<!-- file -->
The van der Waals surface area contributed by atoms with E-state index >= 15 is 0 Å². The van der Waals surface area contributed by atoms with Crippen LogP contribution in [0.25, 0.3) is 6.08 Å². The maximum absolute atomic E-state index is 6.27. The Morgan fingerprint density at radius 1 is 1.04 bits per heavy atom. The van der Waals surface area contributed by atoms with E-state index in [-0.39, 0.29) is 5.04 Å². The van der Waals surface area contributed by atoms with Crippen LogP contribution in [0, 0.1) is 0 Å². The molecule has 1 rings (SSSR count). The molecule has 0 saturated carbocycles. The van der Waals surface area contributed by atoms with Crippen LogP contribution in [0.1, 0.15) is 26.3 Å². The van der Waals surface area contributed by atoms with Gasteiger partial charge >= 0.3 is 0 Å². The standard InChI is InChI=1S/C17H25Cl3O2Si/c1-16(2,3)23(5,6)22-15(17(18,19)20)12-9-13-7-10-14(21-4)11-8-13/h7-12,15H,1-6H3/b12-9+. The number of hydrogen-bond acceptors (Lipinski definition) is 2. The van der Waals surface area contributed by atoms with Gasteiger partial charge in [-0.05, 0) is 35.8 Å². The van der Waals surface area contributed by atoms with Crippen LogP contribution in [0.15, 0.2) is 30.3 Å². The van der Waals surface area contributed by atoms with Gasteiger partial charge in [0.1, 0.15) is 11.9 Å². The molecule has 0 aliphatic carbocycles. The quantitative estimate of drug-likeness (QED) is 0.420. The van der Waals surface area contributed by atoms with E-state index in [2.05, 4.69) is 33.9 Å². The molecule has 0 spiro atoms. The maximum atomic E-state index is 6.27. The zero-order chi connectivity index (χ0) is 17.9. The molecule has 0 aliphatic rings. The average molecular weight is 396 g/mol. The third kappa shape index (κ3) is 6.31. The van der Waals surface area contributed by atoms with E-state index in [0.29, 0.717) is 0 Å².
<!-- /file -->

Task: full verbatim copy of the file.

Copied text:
The van der Waals surface area contributed by atoms with E-state index >= 15 is 0 Å². The van der Waals surface area contributed by atoms with Crippen LogP contribution in [0.25, 0.3) is 6.08 Å². The maximum absolute atomic E-state index is 6.27. The Morgan fingerprint density at radius 1 is 1.04 bits per heavy atom. The van der Waals surface area contributed by atoms with E-state index in [-0.39, 0.29) is 5.04 Å². The van der Waals surface area contributed by atoms with Crippen LogP contribution in [0, 0.1) is 0 Å². The molecule has 1 rings (SSSR count). The molecule has 0 saturated carbocycles. The van der Waals surface area contributed by atoms with Crippen LogP contribution in [0.1, 0.15) is 26.3 Å². The van der Waals surface area contributed by atoms with Gasteiger partial charge >= 0.3 is 0 Å². The standard InChI is InChI=1S/C17H25Cl3O2Si/c1-16(2,3)23(5,6)22-15(17(18,19)20)12-9-13-7-10-14(21-4)11-8-13/h7-12,15H,1-6H3/b12-9+. The number of hydrogen-bond acceptors (Lipinski definition) is 2. The van der Waals surface area contributed by atoms with Gasteiger partial charge in [-0.05, 0) is 35.8 Å². The van der Waals surface area contributed by atoms with Crippen LogP contribution in [0.15, 0.2) is 30.3 Å². The van der Waals surface area contributed by atoms with Gasteiger partial charge in [0.1, 0.15) is 11.9 Å². The molecule has 0 aliphatic carbocycles. The quantitative estimate of drug-likeness (QED) is 0.420. The van der Waals surface area contributed by atoms with E-state index in [2.05, 4.69) is 33.9 Å². The molecule has 0 spiro atoms. The maximum atomic E-state index is 6.27. The zero-order chi connectivity index (χ0) is 17.9. The molecule has 0 aliphatic rings. The average molecular weight is 396 g/mol. The third kappa shape index (κ3) is 6.31. The van der Waals surface area contributed by atoms with E-state index in [0.29, 0.717) is 0 Å².